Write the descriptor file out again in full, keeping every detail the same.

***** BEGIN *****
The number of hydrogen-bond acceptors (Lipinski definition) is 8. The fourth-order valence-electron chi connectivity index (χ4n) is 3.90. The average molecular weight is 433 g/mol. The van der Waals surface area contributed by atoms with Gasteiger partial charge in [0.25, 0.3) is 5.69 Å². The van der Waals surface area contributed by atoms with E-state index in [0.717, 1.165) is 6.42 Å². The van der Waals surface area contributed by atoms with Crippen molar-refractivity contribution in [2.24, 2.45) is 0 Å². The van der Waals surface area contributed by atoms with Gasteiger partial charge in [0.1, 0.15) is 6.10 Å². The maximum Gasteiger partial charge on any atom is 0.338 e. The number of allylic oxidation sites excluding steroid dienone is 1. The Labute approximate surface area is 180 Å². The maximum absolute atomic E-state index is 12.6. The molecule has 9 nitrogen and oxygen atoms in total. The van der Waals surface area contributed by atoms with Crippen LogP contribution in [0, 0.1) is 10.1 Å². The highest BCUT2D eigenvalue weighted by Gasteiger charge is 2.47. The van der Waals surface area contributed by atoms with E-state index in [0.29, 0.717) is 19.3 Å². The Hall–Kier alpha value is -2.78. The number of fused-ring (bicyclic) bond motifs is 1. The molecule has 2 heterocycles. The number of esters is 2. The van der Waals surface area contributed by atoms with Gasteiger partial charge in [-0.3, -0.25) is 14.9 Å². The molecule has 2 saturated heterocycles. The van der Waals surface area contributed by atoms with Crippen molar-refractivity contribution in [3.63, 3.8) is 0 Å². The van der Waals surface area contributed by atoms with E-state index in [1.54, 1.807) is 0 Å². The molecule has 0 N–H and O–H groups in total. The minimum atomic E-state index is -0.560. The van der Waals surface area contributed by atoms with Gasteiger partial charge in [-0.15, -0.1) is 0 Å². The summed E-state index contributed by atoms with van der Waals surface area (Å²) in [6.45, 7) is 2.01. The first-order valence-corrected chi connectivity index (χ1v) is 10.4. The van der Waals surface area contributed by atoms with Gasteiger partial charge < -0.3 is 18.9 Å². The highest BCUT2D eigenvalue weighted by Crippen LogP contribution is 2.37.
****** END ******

The number of hydrogen-bond acceptors (Lipinski definition) is 8. The fourth-order valence-electron chi connectivity index (χ4n) is 3.90. The average molecular weight is 433 g/mol. The van der Waals surface area contributed by atoms with Gasteiger partial charge in [0.25, 0.3) is 5.69 Å². The van der Waals surface area contributed by atoms with E-state index in [0.717, 1.165) is 6.42 Å². The van der Waals surface area contributed by atoms with Crippen molar-refractivity contribution in [2.24, 2.45) is 0 Å². The van der Waals surface area contributed by atoms with Gasteiger partial charge in [0.1, 0.15) is 6.10 Å². The maximum Gasteiger partial charge on any atom is 0.338 e. The number of allylic oxidation sites excluding steroid dienone is 1. The Labute approximate surface area is 180 Å². The maximum absolute atomic E-state index is 12.6. The molecule has 9 nitrogen and oxygen atoms in total. The van der Waals surface area contributed by atoms with Crippen LogP contribution in [0, 0.1) is 10.1 Å². The highest BCUT2D eigenvalue weighted by Gasteiger charge is 2.47. The van der Waals surface area contributed by atoms with E-state index in [0.29, 0.717) is 19.3 Å². The Hall–Kier alpha value is -2.78. The number of fused-ring (bicyclic) bond motifs is 1. The molecule has 2 heterocycles. The number of esters is 2. The van der Waals surface area contributed by atoms with Gasteiger partial charge in [-0.3, -0.25) is 14.9 Å². The molecule has 2 saturated heterocycles. The van der Waals surface area contributed by atoms with Crippen molar-refractivity contribution in [3.63, 3.8) is 0 Å². The van der Waals surface area contributed by atoms with E-state index in [1.54, 1.807) is 0 Å². The molecule has 0 N–H and O–H groups in total. The minimum atomic E-state index is -0.560. The van der Waals surface area contributed by atoms with Gasteiger partial charge in [-0.15, -0.1) is 0 Å². The summed E-state index contributed by atoms with van der Waals surface area (Å²) in [6.45, 7) is 2.01. The first-order valence-corrected chi connectivity index (χ1v) is 10.4. The van der Waals surface area contributed by atoms with Gasteiger partial charge < -0.3 is 18.9 Å². The highest BCUT2D eigenvalue weighted by Crippen LogP contribution is 2.37.